6. Awuti G, Younusi K, Li L, Upur H, Ren J. Epidemiological survey on the prevalence of periodontitis and diabetes mellitus in Uyghur adults from rural Hotan area in Xinjiang. Experimental Diabetes Research. 2012 Jan 1; 2012. DOI: 

  7. Pumerantz AS, Bissett SM, Dong F, Ochoa C, Wassall RR, Davila H, Barbee M, Nguyen J, Vila P, Preshaw PM. Standardized screening for periodontitis as an integral part of multidisciplinary management of adults with type 2 diabetes: an observational cross-sectional study of cohorts in the USA and UK. BMJ Open Diabetes Research and Care. 2017 Jul 1; 5(1). DOI: 

  8. Jusoh Z, Tohid H, Omar K, Muhammad NA, Ahmad S. Clinical and sociodemographic predictors of the quality of life among patients with type 2 diabetes mellitus on the east coast of Peninsular Malaysia. The Malaysian Journal of Medical Sciences: MJMS. 2018 Feb; 25(1): 84. DOI:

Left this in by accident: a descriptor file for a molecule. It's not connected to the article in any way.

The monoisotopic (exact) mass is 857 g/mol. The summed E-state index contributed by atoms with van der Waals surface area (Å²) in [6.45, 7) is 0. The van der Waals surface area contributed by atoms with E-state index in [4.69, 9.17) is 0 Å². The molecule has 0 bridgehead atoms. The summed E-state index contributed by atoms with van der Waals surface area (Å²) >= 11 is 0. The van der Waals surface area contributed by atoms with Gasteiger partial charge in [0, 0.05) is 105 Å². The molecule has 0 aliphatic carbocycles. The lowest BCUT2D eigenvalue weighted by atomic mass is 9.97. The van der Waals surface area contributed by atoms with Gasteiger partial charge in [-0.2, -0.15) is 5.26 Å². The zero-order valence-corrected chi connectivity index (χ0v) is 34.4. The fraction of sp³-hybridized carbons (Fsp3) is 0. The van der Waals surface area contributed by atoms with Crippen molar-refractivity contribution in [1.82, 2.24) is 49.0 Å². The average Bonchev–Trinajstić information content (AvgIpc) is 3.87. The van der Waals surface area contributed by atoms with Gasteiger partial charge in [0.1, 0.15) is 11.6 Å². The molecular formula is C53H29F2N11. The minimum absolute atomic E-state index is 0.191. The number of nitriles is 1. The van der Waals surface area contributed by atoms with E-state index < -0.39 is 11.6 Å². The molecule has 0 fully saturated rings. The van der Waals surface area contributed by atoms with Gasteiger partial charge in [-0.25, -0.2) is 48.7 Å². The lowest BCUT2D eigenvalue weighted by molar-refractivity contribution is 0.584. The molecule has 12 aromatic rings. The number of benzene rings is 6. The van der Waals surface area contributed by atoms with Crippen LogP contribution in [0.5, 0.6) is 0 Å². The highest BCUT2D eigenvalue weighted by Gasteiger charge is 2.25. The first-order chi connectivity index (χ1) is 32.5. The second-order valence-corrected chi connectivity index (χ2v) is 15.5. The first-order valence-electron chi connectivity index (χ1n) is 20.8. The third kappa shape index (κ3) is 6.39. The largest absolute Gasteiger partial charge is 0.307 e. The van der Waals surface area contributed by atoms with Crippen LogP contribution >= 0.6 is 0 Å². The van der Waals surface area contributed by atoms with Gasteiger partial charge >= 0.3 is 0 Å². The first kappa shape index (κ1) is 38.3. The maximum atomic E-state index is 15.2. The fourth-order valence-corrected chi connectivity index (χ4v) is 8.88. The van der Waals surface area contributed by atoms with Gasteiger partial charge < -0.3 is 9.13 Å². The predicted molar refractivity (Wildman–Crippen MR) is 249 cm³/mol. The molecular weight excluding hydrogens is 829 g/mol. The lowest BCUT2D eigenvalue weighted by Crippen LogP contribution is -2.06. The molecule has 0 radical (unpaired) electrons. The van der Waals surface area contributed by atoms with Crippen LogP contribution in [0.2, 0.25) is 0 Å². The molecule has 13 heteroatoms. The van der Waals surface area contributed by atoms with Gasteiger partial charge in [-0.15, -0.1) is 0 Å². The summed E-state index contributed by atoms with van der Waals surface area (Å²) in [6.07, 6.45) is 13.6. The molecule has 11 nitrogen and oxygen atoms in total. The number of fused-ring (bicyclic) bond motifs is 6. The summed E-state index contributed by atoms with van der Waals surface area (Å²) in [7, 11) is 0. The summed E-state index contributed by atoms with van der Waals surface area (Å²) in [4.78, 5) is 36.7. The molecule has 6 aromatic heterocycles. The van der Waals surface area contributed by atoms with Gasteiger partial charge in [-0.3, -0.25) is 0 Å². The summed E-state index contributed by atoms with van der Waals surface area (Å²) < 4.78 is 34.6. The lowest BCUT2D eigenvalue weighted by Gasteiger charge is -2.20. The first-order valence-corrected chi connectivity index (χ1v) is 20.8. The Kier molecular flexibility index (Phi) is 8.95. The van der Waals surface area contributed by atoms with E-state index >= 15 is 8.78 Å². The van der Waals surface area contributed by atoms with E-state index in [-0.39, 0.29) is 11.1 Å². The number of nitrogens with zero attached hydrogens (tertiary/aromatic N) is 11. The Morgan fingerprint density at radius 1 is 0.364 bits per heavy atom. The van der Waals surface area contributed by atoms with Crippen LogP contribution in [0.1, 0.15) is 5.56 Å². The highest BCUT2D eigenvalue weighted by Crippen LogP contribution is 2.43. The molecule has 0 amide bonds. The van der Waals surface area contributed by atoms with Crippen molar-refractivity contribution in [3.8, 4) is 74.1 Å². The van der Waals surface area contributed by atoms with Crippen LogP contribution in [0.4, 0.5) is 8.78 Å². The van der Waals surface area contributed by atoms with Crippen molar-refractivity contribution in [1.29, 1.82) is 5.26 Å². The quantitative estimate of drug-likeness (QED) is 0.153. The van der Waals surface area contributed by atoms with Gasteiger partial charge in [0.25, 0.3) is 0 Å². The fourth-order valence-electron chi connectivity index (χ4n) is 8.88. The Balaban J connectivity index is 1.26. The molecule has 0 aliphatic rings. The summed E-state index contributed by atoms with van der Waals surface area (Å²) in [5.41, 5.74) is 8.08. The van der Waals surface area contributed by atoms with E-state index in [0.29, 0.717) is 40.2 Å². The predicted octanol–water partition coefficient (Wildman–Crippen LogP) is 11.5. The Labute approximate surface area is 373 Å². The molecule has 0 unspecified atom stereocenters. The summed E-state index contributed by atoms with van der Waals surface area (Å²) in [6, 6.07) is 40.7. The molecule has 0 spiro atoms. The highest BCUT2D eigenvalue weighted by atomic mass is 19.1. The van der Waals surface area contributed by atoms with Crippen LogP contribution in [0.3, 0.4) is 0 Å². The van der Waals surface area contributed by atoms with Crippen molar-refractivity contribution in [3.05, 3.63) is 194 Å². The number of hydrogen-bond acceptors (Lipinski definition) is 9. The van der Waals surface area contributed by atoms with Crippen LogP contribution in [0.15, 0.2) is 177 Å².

9. Mohd Dom TN, Ayob R, Abd Muttalib K, Aljunid SM. National economic burden associated with management of periodontitis in Malaysia. International Journal of Dentistry. 2016 Mar 7; 2016. DOI: 

  10. Mustapha FI, Azmi S, Manaf MR, Hussein Z, Mahir NJ, Ismail F, Aizuddin AN, Goh A. What are the direct medical costs of managing Type 2 Diabetes mellitus in Malaysia? Medical Journal of Malaysia. 2017 Oct 1; 72(5): 271–7. 

  11. Ibrahim WN, Aljunid S, Ismail A. Cost of type 2 diabetes mellitus in selected developing countries. Malaysian Journal of Public Health Medicine. 2010 Jan 1; 10(2): 68–71. 

  12. Tonetti MS, Jepsen S, Jin L, Otomo-Corgel J. Impact of the global burden of periodontal diseases on health, nutrition and wellbeing of mankind: A call for global action. Journal of Clinical Periodontology. 2017 May; 44(5): 456–62. DOI: 

  13. Ministry of Health Malaysia. Clinical practice guidelines (CPG) on management of Type 2 Diabetes mellitus. 5th Edition. Putrajaya; 2015. 

  14. Ko SH, Song KH, Kim SR, Lee JM, Kim JS, Shin JH, Cho YK, Park YM, Jeong JH, Yoon KH, Cha BY. Long-term effects of a structured intensive diabetes education programme (SIDEP) in patients with Type 2 diabetes mellitus—a 4 year follow-up study. Diabetic Medicine. 2007 Jan; 24(1): 55–62. DOI: